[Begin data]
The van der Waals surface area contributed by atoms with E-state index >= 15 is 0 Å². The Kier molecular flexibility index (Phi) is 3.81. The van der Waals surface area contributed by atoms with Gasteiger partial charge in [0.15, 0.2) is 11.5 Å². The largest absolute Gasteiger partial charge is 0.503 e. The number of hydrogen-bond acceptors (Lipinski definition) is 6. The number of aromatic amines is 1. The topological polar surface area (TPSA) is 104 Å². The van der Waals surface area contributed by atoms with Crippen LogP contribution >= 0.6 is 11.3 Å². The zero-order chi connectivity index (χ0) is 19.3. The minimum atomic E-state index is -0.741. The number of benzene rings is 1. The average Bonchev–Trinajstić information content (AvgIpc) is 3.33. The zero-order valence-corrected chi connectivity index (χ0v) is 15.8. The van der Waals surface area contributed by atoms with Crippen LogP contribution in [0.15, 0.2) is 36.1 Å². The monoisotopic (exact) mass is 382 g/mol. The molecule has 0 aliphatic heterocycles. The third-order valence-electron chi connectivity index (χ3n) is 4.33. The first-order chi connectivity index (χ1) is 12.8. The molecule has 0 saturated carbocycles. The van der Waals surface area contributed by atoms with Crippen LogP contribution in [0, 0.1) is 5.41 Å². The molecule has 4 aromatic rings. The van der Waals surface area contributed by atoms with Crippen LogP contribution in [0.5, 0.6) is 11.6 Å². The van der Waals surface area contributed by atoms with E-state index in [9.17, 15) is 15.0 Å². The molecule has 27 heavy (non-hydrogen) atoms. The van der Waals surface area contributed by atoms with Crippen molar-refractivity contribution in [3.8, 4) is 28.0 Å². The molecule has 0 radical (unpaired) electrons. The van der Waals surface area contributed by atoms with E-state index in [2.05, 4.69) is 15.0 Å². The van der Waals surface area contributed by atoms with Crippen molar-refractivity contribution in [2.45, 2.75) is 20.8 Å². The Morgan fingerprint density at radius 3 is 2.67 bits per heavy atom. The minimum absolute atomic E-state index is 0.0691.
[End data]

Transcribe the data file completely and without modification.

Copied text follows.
The van der Waals surface area contributed by atoms with E-state index >= 15 is 0 Å². The Kier molecular flexibility index (Phi) is 3.81. The van der Waals surface area contributed by atoms with Gasteiger partial charge in [0.15, 0.2) is 11.5 Å². The largest absolute Gasteiger partial charge is 0.503 e. The number of hydrogen-bond acceptors (Lipinski definition) is 6. The number of aromatic amines is 1. The topological polar surface area (TPSA) is 104 Å². The van der Waals surface area contributed by atoms with Crippen LogP contribution >= 0.6 is 11.3 Å². The zero-order chi connectivity index (χ0) is 19.3. The minimum atomic E-state index is -0.741. The number of benzene rings is 1. The average Bonchev–Trinajstić information content (AvgIpc) is 3.33. The zero-order valence-corrected chi connectivity index (χ0v) is 15.8. The van der Waals surface area contributed by atoms with Crippen LogP contribution in [0.15, 0.2) is 36.1 Å². The monoisotopic (exact) mass is 382 g/mol. The molecule has 0 aliphatic heterocycles. The third-order valence-electron chi connectivity index (χ3n) is 4.33. The first-order chi connectivity index (χ1) is 12.8. The molecule has 0 saturated carbocycles. The van der Waals surface area contributed by atoms with Crippen LogP contribution in [0, 0.1) is 5.41 Å². The molecule has 4 aromatic rings. The van der Waals surface area contributed by atoms with Crippen LogP contribution in [0.5, 0.6) is 11.6 Å². The van der Waals surface area contributed by atoms with E-state index in [9.17, 15) is 15.0 Å². The molecule has 27 heavy (non-hydrogen) atoms. The van der Waals surface area contributed by atoms with Crippen molar-refractivity contribution in [3.8, 4) is 28.0 Å². The molecule has 0 radical (unpaired) electrons. The van der Waals surface area contributed by atoms with E-state index in [2.05, 4.69) is 15.0 Å². The van der Waals surface area contributed by atoms with Crippen molar-refractivity contribution in [2.45, 2.75) is 20.8 Å². The Morgan fingerprint density at radius 3 is 2.67 bits per heavy atom. The minimum absolute atomic E-state index is 0.0691.